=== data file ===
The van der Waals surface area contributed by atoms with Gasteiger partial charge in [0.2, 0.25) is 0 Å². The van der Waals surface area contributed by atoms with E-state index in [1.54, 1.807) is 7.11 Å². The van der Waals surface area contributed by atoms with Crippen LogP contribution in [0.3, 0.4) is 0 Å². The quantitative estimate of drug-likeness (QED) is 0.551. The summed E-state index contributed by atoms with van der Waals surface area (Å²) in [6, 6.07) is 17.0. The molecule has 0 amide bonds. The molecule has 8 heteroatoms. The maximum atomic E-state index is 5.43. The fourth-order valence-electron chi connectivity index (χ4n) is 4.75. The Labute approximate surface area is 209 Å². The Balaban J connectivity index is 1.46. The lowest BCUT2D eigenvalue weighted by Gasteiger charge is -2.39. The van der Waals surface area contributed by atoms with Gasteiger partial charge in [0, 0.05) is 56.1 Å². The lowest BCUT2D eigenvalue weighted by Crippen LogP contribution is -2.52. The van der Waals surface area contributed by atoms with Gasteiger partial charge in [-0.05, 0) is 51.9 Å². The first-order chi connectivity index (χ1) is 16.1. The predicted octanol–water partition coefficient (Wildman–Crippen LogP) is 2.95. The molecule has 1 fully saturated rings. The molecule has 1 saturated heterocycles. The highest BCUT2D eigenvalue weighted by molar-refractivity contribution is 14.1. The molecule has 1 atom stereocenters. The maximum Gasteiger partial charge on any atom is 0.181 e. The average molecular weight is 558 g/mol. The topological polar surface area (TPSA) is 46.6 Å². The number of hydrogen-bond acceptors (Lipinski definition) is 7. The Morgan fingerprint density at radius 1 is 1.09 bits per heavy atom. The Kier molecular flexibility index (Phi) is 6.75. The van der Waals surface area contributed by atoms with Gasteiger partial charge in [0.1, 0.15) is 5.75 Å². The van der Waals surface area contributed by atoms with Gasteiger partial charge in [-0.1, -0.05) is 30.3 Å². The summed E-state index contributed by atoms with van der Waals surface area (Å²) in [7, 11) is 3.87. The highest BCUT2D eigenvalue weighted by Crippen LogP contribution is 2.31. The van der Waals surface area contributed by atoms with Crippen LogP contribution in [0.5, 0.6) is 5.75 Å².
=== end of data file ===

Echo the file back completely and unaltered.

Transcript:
The van der Waals surface area contributed by atoms with Gasteiger partial charge in [0.2, 0.25) is 0 Å². The van der Waals surface area contributed by atoms with E-state index in [1.54, 1.807) is 7.11 Å². The van der Waals surface area contributed by atoms with Crippen LogP contribution in [0.3, 0.4) is 0 Å². The quantitative estimate of drug-likeness (QED) is 0.551. The summed E-state index contributed by atoms with van der Waals surface area (Å²) in [6, 6.07) is 17.0. The molecule has 0 amide bonds. The molecule has 8 heteroatoms. The maximum atomic E-state index is 5.43. The fourth-order valence-electron chi connectivity index (χ4n) is 4.75. The Labute approximate surface area is 209 Å². The Balaban J connectivity index is 1.46. The lowest BCUT2D eigenvalue weighted by Gasteiger charge is -2.39. The van der Waals surface area contributed by atoms with Gasteiger partial charge in [0, 0.05) is 56.1 Å². The lowest BCUT2D eigenvalue weighted by Crippen LogP contribution is -2.52. The van der Waals surface area contributed by atoms with Gasteiger partial charge in [-0.05, 0) is 51.9 Å². The first-order chi connectivity index (χ1) is 16.1. The predicted octanol–water partition coefficient (Wildman–Crippen LogP) is 2.95. The molecule has 1 fully saturated rings. The molecule has 1 saturated heterocycles. The highest BCUT2D eigenvalue weighted by molar-refractivity contribution is 14.1. The molecule has 1 atom stereocenters. The maximum Gasteiger partial charge on any atom is 0.181 e. The average molecular weight is 558 g/mol. The topological polar surface area (TPSA) is 46.6 Å². The number of hydrogen-bond acceptors (Lipinski definition) is 7. The Morgan fingerprint density at radius 1 is 1.09 bits per heavy atom. The Kier molecular flexibility index (Phi) is 6.75. The van der Waals surface area contributed by atoms with Gasteiger partial charge in [0.1, 0.15) is 5.75 Å². The van der Waals surface area contributed by atoms with Gasteiger partial charge in [-0.1, -0.05) is 30.3 Å². The summed E-state index contributed by atoms with van der Waals surface area (Å²) in [7, 11) is 3.87. The highest BCUT2D eigenvalue weighted by Crippen LogP contribution is 2.31. The van der Waals surface area contributed by atoms with Crippen LogP contribution in [0.5, 0.6) is 5.75 Å².